The slow-motion Silicon Valley train wreck

By Toby Manhire In The Internaut

20th December, 2012
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Investor cash is drying up. Start-up stocks are struggling. And the tech forecasters of Silicon Valley are spying something bubble-looking on the horizon. Many are sympathetic. At least one is not. “Let’s All Shed Tears For The Crappy Startups That Can’t Raise Any More Money,” runs the headline above a seethingly sarcastic post from Dan Lyons, editor in chief of ReadWrite, the site formerly known as ReadWriteWeb

He writes:

Here’s some stunning, Earth-shattering news: You know all those hundreds of incredibly stupid startups that have been raising seed money in Silicon Valley despite the fact that the people running those startups have no experience doing anything, ever, and have no idea at all how to generate revenue (let alone profit) with their lousy ideas, because, in fact, there is no way to make money with their lousy ideas, because in fact their ideas are lousy?

But who didn’t see this coming? For the past few years we’ve had people calling themselves “investors,” who have no experience investing, swanning around the Valley, slinging money at people calling themselves “entrepreneurs” who have never held an actual job, let alone run a company.

How could this have ended in anything but a train wreck?

We’re Shocked – Shocked! – By All Of This

The media are as culpable as anyone, says Lyons.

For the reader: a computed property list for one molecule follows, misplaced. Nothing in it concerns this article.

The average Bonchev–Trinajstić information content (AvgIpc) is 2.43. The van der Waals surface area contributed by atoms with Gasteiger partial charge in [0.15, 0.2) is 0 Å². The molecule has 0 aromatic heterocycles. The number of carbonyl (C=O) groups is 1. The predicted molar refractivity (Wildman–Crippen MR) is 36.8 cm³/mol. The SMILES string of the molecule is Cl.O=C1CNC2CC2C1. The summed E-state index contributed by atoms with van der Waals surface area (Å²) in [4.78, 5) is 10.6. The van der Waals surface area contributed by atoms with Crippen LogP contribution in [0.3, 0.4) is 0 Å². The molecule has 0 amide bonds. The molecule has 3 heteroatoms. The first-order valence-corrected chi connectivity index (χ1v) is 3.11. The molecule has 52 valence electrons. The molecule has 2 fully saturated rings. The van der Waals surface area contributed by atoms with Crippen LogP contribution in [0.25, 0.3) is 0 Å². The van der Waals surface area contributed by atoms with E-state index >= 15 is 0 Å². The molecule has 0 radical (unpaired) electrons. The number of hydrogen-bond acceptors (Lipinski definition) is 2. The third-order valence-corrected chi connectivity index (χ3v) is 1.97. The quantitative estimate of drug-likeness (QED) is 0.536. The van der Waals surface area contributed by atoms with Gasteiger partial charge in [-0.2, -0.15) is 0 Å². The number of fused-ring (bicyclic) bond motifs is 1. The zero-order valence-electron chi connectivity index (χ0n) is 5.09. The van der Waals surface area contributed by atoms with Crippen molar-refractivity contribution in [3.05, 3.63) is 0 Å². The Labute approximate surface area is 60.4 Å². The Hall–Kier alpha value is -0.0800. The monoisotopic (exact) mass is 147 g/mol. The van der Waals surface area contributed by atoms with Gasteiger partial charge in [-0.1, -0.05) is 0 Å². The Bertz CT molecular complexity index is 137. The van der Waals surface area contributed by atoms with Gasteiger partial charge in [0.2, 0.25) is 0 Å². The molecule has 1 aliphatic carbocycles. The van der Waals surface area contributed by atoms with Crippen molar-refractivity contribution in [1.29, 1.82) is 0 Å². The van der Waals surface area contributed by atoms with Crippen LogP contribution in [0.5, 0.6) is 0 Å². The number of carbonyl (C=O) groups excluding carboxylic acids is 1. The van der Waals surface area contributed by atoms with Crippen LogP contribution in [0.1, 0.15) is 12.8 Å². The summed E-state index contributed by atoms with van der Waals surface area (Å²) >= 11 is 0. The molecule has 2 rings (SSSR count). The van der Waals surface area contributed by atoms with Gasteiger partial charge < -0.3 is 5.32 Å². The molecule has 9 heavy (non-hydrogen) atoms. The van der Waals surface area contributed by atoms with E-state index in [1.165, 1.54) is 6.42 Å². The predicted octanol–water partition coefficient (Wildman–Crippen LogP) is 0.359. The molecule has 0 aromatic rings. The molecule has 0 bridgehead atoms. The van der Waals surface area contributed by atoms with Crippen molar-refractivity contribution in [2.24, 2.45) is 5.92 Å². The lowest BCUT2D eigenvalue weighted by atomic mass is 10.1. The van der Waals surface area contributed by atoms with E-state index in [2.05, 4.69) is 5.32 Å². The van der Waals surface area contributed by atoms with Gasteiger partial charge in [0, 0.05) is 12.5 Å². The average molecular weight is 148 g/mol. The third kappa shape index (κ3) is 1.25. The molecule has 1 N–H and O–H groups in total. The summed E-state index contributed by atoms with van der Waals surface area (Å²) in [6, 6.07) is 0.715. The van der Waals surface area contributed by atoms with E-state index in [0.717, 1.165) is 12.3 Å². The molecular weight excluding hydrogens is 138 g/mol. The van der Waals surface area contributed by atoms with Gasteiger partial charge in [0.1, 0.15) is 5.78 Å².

The sweet irony is watching the buffoons who have been cheering on this clown show and raving about “traction” and “disruption” and “pivots” now reporting on the mess that they helped create.

Lyons’ fury is not just because of the hollowness of it all, however. He appears to have seen the best minds of his generation driven mad by the lure of the startup casino.

What really offends is that smart young people have been conned into thinking that starting a company is akin to buying a lottery ticket or rolling dice at Las Vegas – the odds are long but you never know, you might get lucky and strike it rich. So make something up, throw it out there, and see what happens. “Spray and pray,” it’s called.

Meanwhile our country is facing a crisis because we have a shortage of students in STEM – science, technology, engineering and math. Every big company in Silicon Valley is starved for talent. And there is an entire generation of young people who, instead of studying those hard subjects, would rather slap together the fourteenth version of a peer-to-peer car sharing service or alternative taxi service. Because it’s easy and you might get rich quick.

 

 

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